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Marino Prepares for Hall of Fame

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JARED LAZARUS/HERALD STAFF
Former Dolphins quarterback Dan Marino sneaks a peek at the work of
Utah sculptor Blair Buswell, who is creating a bust for the Pro
Football Hall of Fame.
Marino's bust readied for the Hall of Fame
By GREG COTE

gcote@herald.com


Dan Marino is posing for immortality.
It is a postcard of a Tuesday morning within the rising gates and hedges of Marino's postcard of a sprawling estate in Weston, and the man of the palace is sitting here, watching a block of maroon clay gradually begin to take on his features.

Calipers are being used by the sculptor for minute metric
measurements of the former quarterback's face, such as the width of the bridge of his nose. Now a tool with a wire loop is being used to hollow out the left nostril of the developing likeness.
Marino's cell phone rings, and he laughs when a visitor suggests he cannot take the call, because he doesn't have ears yet.

It is tricky business, turning football legends into official bronze busts for the Pro Football Hall of Fame in Canton, Ohio. It will take the artist, Blair Buswell of Utah, about 40 hours to get Marino ready for this summer's induction.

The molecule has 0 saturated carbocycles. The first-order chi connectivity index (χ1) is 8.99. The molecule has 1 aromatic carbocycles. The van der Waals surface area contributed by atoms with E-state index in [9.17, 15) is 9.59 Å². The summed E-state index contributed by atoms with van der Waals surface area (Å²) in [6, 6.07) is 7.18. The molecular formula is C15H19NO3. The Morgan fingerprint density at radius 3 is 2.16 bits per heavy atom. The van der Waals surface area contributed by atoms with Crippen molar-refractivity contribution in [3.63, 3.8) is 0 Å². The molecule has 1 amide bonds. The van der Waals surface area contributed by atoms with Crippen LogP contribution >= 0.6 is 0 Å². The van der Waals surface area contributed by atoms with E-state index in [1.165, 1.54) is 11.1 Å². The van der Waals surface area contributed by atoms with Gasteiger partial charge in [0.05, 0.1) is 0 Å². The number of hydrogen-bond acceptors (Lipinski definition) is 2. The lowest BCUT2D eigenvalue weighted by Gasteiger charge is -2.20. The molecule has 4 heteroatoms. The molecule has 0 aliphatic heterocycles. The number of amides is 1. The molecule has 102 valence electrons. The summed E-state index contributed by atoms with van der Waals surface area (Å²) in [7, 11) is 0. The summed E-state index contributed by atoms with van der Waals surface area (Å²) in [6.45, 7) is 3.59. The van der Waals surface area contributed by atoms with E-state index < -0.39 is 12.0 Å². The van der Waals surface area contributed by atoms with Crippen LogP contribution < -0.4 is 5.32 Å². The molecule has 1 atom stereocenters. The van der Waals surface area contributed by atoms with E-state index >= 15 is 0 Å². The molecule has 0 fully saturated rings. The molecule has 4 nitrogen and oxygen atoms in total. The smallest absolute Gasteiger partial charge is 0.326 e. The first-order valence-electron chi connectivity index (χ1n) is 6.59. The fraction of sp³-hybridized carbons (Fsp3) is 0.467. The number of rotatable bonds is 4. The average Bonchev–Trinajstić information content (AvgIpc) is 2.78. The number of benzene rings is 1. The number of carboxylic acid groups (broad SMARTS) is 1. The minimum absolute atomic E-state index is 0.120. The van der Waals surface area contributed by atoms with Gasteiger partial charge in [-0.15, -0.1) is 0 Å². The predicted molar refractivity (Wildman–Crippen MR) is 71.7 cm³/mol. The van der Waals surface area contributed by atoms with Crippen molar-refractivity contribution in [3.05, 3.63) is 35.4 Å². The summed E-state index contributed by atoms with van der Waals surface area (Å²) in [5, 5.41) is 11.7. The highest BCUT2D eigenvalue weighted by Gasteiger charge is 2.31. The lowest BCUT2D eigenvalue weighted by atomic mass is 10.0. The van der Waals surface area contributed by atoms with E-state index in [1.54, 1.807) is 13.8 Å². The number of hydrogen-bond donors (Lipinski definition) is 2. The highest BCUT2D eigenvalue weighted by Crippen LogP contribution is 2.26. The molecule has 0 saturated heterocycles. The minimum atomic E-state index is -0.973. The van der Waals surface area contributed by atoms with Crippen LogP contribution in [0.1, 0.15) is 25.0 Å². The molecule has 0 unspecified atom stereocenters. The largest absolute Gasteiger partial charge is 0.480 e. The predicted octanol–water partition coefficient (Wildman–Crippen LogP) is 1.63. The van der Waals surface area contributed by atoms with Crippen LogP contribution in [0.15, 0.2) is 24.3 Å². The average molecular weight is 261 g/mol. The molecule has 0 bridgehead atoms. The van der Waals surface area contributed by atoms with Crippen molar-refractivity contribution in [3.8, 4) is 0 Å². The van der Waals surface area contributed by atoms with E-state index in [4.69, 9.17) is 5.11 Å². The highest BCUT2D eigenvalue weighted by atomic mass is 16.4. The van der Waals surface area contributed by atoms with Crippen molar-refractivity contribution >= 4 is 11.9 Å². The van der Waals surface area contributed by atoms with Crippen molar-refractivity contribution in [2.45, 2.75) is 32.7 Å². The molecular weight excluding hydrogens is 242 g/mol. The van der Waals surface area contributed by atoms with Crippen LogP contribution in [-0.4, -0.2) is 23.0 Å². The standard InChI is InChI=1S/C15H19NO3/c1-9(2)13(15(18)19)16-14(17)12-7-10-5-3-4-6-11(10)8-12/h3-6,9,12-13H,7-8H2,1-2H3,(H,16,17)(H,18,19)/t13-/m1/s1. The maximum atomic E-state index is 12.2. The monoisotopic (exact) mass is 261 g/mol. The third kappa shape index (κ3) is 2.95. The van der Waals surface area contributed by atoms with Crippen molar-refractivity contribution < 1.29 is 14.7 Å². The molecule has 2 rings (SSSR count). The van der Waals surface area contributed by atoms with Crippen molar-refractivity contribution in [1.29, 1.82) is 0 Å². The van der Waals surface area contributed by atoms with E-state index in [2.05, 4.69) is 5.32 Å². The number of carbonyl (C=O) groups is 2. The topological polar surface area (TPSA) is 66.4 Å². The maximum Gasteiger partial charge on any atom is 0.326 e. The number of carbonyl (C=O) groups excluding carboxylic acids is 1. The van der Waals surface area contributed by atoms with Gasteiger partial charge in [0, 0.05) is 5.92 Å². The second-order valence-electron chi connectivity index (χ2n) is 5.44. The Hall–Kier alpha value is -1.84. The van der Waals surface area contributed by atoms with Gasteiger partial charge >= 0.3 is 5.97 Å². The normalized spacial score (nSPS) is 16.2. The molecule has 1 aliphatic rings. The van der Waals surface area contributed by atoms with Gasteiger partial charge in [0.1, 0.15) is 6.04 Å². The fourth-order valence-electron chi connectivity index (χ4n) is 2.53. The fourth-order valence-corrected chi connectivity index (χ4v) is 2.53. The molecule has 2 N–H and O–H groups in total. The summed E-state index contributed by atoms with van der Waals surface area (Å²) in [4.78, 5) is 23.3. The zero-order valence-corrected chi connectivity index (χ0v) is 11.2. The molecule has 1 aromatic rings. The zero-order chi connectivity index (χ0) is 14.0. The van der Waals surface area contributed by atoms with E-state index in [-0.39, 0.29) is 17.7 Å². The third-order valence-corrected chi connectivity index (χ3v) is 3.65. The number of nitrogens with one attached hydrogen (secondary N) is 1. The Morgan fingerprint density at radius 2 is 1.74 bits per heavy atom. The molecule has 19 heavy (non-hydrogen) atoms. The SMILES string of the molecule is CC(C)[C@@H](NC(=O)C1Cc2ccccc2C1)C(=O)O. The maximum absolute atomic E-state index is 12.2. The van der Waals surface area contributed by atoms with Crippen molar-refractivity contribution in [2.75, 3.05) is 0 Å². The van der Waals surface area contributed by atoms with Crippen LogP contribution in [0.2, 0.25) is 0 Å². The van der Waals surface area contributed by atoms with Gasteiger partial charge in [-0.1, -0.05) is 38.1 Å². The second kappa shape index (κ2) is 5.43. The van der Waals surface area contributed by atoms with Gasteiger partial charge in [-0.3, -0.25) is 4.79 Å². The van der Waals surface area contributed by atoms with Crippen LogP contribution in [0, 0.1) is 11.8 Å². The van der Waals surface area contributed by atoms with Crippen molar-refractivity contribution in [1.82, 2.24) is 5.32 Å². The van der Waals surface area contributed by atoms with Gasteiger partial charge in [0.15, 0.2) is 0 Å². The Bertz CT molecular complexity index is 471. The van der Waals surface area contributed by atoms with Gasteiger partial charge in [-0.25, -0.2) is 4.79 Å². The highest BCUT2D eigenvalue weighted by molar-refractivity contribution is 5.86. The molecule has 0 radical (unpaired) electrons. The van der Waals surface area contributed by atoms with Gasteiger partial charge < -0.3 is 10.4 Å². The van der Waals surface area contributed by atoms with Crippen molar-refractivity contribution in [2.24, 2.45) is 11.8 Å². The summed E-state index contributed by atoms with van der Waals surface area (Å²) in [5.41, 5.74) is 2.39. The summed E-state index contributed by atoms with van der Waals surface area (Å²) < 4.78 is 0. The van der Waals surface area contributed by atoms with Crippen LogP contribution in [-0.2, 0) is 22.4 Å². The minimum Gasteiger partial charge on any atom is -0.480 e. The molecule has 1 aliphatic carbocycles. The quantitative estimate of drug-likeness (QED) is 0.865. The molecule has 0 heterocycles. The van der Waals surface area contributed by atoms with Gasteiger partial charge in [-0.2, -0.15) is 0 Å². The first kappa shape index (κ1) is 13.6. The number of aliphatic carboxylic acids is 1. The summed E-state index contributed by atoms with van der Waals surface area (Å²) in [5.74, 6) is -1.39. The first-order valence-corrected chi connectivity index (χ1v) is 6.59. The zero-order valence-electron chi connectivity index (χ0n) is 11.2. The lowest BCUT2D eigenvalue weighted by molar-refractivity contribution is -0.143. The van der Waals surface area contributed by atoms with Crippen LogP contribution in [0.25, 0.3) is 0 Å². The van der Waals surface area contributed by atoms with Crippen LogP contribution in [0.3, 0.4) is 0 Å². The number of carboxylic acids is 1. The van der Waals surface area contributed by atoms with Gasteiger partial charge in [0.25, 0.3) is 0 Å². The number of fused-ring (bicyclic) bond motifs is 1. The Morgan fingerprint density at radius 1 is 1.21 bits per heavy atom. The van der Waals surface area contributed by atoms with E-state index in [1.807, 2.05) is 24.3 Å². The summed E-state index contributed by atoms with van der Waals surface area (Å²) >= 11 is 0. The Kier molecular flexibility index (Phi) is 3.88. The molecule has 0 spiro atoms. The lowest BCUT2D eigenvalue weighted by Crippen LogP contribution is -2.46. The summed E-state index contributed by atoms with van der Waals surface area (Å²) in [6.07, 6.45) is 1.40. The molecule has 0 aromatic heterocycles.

It took Marino 17 NFL years.

Buswell has created more than 50 of these busts for the Hall across 23 years. Larry Csonka insisted the sculptor magically straighten his oft-broken nose with clay-stic surgery. Terry Bradshaw requested a little extra hair, if you wouldn't mind.

''Take those bags out,'' Marino said kiddingly Tuesday -- well,
maybe half-kiddingly? -- as Buswell shaved slivers of clay from
around his emerging eye-sockets.

The all-time great Dolphin will bear an affable smile for all-time, it has been decided, but nothing over the top.

''I try to stay away from the big smile,'' explains the sculptor.
``Bronze teeth, to be honest, always look funny.''

These are crazy days for Marino, South Florida's golden child,
forever No. 13 but now 43. He prepares for the ceremony in Canton that will culminate his career. Meantime, life goes on all around him. The real stuff.

Marino and wife Claire recently marked their 20th wedding
anniversary. Two of their six kids, Michael and Alexandra (Ali), had birthdays this month. Their oldest, Daniel (Dan-O, 18), just had his senior prom and will leave for college soon.

A SPECIAL TIME

''This is pretty special stuff,'' Marino says, and he doesn't just mean Canton on his horizon. Maybe he doesn't even mostly mean that.

The night before, Monday, Marino and family were at Broward Center for the Performing Arts watching Dan-O win a countywide award for drama, the local high school equivalent of an Oscar.

Marino's presence at school events is no big deal.

''They've seen me around,'' as he puts it. ``It's just part of life. Other kids see me as a father -- or as the star of Ace Ventura: Pet Detective.''

(Dan-O's critique of his father's cameo in that early Jim Carrey
film: ``How can you mess up playing yourself?'')

Life goes on, and life is good. How good? Check Marino's immediate to-do list: Play in Mario Lemieux's charity golf tournament in Pittsburgh. Then Jim Kelly's charity event in Buffalo. Then vacation on private island off South Carolina. Then Canton.

Marino chose Dan-O (over his own father and former coach Don Shula) to make the eight-minute speech introducing him in Canton.